Claus Bülow – as he called himself when I met him in 1959 – was not a nice person. I was a deb at the time. The picture above is of me as a debutante, with my mother.
I foolishly accepted a lift from Bülow back to my family's flat after a deb dance - he was far too old to be there unless as somebody's dad. He drove a sportscar – maybe an E-type - and it didn't occur to me he was anything but a kindly uncle till he parked somewhere off the King's Road (outside John Sandoe's, as I remember, when I was supposed to be dropped in Palace Gate).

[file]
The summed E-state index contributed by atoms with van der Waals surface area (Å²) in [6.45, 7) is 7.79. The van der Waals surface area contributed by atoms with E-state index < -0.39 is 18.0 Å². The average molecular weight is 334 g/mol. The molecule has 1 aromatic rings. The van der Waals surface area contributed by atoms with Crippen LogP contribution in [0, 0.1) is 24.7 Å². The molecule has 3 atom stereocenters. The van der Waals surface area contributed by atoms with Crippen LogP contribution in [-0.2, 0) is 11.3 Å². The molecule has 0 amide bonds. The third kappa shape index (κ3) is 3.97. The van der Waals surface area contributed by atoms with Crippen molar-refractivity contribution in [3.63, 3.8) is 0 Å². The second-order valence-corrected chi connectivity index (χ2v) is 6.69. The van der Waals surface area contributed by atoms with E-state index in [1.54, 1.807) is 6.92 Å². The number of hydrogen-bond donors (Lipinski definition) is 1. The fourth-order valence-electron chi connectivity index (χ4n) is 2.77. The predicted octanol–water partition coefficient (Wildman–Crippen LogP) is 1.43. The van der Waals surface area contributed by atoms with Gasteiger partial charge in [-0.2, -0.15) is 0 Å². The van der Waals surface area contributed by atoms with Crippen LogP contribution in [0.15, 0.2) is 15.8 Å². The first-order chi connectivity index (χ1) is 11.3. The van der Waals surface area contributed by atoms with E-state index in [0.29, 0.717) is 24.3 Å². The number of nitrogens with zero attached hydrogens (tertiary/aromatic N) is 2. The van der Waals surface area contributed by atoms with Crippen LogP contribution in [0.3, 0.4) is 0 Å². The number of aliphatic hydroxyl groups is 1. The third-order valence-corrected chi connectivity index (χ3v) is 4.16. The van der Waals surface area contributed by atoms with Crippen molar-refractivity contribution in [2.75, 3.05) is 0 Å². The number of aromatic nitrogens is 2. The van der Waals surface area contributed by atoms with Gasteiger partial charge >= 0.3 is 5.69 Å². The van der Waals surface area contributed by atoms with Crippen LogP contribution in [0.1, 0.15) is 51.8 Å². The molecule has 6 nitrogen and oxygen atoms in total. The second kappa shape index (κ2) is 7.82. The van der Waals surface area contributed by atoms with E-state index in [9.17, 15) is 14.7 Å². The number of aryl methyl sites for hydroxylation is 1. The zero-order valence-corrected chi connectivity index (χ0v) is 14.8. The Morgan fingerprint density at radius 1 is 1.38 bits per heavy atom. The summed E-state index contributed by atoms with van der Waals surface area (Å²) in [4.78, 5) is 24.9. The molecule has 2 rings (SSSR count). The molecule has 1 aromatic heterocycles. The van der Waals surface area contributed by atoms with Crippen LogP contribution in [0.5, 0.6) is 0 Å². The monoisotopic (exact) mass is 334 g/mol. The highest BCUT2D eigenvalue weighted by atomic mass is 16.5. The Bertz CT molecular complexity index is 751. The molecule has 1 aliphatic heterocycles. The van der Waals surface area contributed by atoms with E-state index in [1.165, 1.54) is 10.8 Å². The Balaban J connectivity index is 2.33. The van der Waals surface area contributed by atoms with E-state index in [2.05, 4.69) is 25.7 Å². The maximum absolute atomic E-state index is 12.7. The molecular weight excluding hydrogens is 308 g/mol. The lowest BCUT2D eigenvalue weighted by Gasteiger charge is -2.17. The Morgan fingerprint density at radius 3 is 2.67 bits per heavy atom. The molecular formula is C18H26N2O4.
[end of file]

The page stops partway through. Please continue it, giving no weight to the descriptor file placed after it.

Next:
He locked the car door and made a determined lunge (not easy across the gearbox). I yanked the door and yelled so loudly that he unlocked the door and accelerated away as soon as I jumped out, leaving me without the fiver I carried in my bag for taxi-money, and I had to leg it home in my ballgown and high heels.
I never told anyone - Nanny let me into the flat. But, when the business of his trial, conviction and acquittal for the attempted murder of his wife, Sunny, came up, I wouldn't have put anything past him.
Thank God for my Hartnell dress (dark red satin). It had a whaleboned bodice, petersham waistband and full-net underskirt - pretty good armour, actually. And I also carried a paperback in my knickers, so that I could read in the loo and avoid the debs delights I was supposed to be dancing with.